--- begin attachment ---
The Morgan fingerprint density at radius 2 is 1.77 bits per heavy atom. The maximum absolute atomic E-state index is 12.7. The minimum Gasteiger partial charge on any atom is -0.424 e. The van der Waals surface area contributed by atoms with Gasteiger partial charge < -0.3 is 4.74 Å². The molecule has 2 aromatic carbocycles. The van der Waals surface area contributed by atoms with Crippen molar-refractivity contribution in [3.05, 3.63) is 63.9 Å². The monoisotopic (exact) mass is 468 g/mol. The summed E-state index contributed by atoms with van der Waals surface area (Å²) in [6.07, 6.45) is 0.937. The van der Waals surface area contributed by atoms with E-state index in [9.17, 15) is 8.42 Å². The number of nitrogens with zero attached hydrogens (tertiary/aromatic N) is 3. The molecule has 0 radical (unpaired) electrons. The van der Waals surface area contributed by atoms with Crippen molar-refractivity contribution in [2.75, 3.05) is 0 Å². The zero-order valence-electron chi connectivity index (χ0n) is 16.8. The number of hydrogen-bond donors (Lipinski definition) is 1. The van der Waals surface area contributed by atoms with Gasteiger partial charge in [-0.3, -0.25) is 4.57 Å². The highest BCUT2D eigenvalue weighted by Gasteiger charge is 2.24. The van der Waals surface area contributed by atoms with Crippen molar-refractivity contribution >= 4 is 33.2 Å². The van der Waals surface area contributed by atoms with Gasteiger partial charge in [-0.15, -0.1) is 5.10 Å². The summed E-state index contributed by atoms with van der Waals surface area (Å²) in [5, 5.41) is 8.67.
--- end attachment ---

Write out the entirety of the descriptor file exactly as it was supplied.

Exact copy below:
The Morgan fingerprint density at radius 2 is 1.77 bits per heavy atom. The maximum absolute atomic E-state index is 12.7. The minimum Gasteiger partial charge on any atom is -0.424 e. The van der Waals surface area contributed by atoms with Gasteiger partial charge < -0.3 is 4.74 Å². The molecule has 2 aromatic carbocycles. The van der Waals surface area contributed by atoms with Crippen molar-refractivity contribution in [3.05, 3.63) is 63.9 Å². The monoisotopic (exact) mass is 468 g/mol. The summed E-state index contributed by atoms with van der Waals surface area (Å²) in [6.07, 6.45) is 0.937. The van der Waals surface area contributed by atoms with E-state index in [9.17, 15) is 8.42 Å². The number of nitrogens with zero attached hydrogens (tertiary/aromatic N) is 3. The molecule has 0 radical (unpaired) electrons. The van der Waals surface area contributed by atoms with Crippen molar-refractivity contribution in [2.75, 3.05) is 0 Å². The zero-order valence-electron chi connectivity index (χ0n) is 16.8. The number of hydrogen-bond donors (Lipinski definition) is 1. The van der Waals surface area contributed by atoms with Gasteiger partial charge in [-0.3, -0.25) is 4.57 Å². The highest BCUT2D eigenvalue weighted by Gasteiger charge is 2.24. The van der Waals surface area contributed by atoms with Crippen molar-refractivity contribution >= 4 is 33.2 Å². The van der Waals surface area contributed by atoms with Gasteiger partial charge in [-0.15, -0.1) is 5.10 Å². The summed E-state index contributed by atoms with van der Waals surface area (Å²) in [5, 5.41) is 8.67.